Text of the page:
I am exploring the phenomenon of 'home reading' in this blog (see previous entries): Snapshot: How Home Reading Became One More Thing on the 'To Do List' for Families (Sept. 8/19)  What Do Parents Need to Notice and Know about Home Reading? (Sept. 15/19)  Strategies for Home Reading with A Child - What Makes Sense for a Parent? (Sept. 23/19)Reading at Home with Early Readers (Sept. 29/19)Why Reading at Home Makes Such a Difference for Children Learning to Read (October 8/19)Hopefully, these entries will help families support this enormously important and relatively untapped resource for helping children develop  as lifelong, successful readers.

Sometimes, as parents, we think 'home reading' means 'homework' and we treat it like homework was treated when we were kids (which may vary from generation to generation, but for me, growing up, homework was not considered the 'fun' part of being home from school - just saying...).  We assign a time to it, we pre-empt other, more fun-focused activities until 'after home reading is done', we sigh when we talk about it with our children like it is a chore similar to loading the dishwasher, we get impatient when our child doesn't rush to get the book and read it magically well and it shows in our voices and our body language. We ask where the sign up sheet has gone like losing it means the end of the world. And all this negative wrap-around makes home reading sound and feel like it is something to be avoided at all costs that will never be enjoyable or truly worthwhile. Our children see and hear this and they mimic our body language, our voices, our expressions of frustration and do all they are able to avoid getting caught reading that home reading book again...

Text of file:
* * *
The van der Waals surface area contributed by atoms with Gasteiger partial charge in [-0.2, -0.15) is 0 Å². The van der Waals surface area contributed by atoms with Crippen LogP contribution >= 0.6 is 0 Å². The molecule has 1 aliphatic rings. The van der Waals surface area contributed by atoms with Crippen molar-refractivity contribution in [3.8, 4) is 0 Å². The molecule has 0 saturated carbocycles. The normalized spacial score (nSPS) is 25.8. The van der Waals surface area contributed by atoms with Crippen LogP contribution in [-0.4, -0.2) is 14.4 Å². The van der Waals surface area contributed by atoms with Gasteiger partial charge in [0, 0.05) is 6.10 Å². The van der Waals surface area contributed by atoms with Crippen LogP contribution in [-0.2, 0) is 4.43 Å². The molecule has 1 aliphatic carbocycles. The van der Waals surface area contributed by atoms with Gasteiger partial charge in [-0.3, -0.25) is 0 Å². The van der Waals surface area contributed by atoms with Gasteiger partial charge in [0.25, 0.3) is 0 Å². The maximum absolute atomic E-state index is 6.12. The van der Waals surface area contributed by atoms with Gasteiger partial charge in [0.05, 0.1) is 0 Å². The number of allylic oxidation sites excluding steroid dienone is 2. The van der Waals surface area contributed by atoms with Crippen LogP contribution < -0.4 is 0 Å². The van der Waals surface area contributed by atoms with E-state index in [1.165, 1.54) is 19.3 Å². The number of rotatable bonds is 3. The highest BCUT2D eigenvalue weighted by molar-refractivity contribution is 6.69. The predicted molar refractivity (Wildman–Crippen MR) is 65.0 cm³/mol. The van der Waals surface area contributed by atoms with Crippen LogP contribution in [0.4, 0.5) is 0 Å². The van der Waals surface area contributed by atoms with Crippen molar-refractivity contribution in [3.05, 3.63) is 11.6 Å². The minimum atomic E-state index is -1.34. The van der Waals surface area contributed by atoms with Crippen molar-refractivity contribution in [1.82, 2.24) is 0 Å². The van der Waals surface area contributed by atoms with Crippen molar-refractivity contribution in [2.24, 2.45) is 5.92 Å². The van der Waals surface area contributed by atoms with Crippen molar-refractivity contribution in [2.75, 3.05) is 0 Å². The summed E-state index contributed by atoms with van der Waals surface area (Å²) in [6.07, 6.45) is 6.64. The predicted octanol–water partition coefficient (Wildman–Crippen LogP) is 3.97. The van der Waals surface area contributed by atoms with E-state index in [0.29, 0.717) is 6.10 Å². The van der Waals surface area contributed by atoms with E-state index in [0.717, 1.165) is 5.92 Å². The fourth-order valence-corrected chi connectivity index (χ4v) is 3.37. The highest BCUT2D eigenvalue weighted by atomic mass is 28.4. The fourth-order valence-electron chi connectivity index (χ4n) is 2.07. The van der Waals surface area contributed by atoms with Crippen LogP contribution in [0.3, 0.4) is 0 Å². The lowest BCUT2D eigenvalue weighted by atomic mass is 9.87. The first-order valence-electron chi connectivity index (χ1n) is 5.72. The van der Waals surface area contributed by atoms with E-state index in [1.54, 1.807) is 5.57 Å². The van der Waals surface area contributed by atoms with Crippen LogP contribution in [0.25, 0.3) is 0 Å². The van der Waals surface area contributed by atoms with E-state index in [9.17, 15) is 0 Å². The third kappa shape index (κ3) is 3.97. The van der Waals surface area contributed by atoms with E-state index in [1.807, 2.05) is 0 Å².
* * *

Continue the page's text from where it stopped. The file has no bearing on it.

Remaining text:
There are some easy things to do to ensure children experience reading at home as an enjoyable activity they might want to learn to do independently and celebrate as a positive and rewarding life skill. They will be looking to us, as parents and teachers, for the cues as to what is a fun-filled recreational activity and what is a chore and it won't just be our words that carry the strongest message; it will be our faces, our voice tones and our body language that send the message 'reading is a wonderful thing to do' or 'don't make me read that again - I don't like reading at all!' Just like we smile and coo at infants to get them to smile and vocalize back, how we engage in the acts associated with home reading will elicit responses from our children that reflect our personal values associated with reading for pleasure.